I can only please one person per day.  Today is not your day.  Tomorrow doesn't look good either.  
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post #11 of 95

Oh, please, please have a brokered convention.

 

‚ÄúThe nitrogen in our DNA, the calcium in our teeth, the iron in our blood, the carbon in our apple pies were made in the interiors of collapsing stars. We are made of starstuff.‚Ä̬†
-Sagan
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‚ÄúThe nitrogen in our DNA, the calcium in our teeth, the iron in our blood, the carbon in our apple pies were made in the interiors of collapsing stars. We are made of starstuff.‚Ä̬†
-Sagan
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post #12 of 95

RON PAUL HE IS JOKING!

post #13 of 95
Thread Starter 

Shocking video of Romney clan ballott stuffing (I haven't watched it yet, but I'm sure it's shocking ;) - http://www.youtube.com/watch?feature=player_embedded&v=Gzhpg9fb2eo

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post #14 of 95
Thread Starter 
Quote:
Originally Posted by SDW2001 View Post

 

You don't understand.  Even if Romney didn't technically reach 1144, he would be seen as the winner because he won enough popular votes in each state that he should have reached the number.  

 

As for retribution, I don't see why you'd use that term.  Romney didn't control the debates, nor did he attack Paul.  In fact, the word is that the two men have a good relationship.  Also, not even the most diehard Paul supporter believes he can actually win the nomination.  The most optimistic of them say their goal is to prevent Romney from winning...taking it past the first ballot and hoping that somehow they can get a brokered vote for another candidate.  But I'm telling you...the GOP is simply not going to allow that to happen...not now.  YOUR position would make sense if Romney wasn't on track to get enough delegates by votes.  For example, if Gingrich, Paul or Santorum all had several hundred and Romney had 800, then we might have a brokered convention.   At this point, not giving the nomination to Romney would be political suicide.  I can tell you that if the "winner" didn't win, I and many thousands of other registered Republicans would bail...for good.  People like me are generally conservative or very conservative on most issues (*most*), and are registered so they can vote in the primary in their states.  Those people would be GONE.  

Looks as though the antics of the Romney campaign are being exposed, but regardless, he barely spoke up at Ron Paul's few minutes in debates. I watched one debate and I was stunned. All the way through they just ignored Paul, question after question.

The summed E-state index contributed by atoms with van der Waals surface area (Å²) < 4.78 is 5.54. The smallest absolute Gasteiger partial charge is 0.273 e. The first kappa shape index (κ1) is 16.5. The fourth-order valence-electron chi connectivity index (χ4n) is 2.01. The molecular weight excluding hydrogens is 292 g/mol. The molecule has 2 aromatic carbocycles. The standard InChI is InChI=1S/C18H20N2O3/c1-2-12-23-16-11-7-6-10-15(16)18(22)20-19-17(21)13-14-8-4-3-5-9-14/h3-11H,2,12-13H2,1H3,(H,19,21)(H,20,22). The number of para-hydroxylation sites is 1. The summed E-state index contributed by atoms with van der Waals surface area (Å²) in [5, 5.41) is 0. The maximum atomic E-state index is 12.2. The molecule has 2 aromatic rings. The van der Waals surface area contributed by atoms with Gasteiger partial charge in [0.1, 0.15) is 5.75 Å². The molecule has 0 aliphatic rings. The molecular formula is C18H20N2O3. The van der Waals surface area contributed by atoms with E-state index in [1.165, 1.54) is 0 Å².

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post #15 of 95
Quote:
Originally Posted by Hands Sandon View Post

Looks as though the antics of the Romney campaign are being exposed, but regardless, he barely spoke up at Ron Paul's few minutes in debates. I watched one debate and I was stunned. All the way through they just ignored Paul, question after question. 

 

The "antics?"  I'd say the Paul campaign is the one doing "antics." As for the debates, again...not the issue.  That's the media.  I fully agree that the media ignores him.  

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post #16 of 95

You call Ron Paul supporters working within the rules and guidelines of the established system to get delegates elected "antics"?

 

I'm curious, what do you call ballot stuffing on the part of Romney supporters?

Malo periculosam, libertatem quam quietam servitutem.

(I prefer the tumult of liberty to the quiet of servitude.)

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post #17 of 95
Quote:
Originally Posted by jazzguru View Post

You call Ron Paul supporters working within the rules and guidelines of the established system to get delegates elected "antics"?

 

I'm curious, what do you call ballot stuffing on the part of Romney supporters?

 

1.  Yes.  Regardless of what the technicalities of the rules are, they are working to thwart the will of the voters.  That simply isn't right.  

 

2.   If it happened, it's obviously wrong.  But that interview is based on all hearsay and second if not third hand information.  And even if it did happen, there is no evidence it's a coordinated thing the Romney campaign is doing.  

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post #18 of 95
Quote:
Originally Posted by SDW2001 View Post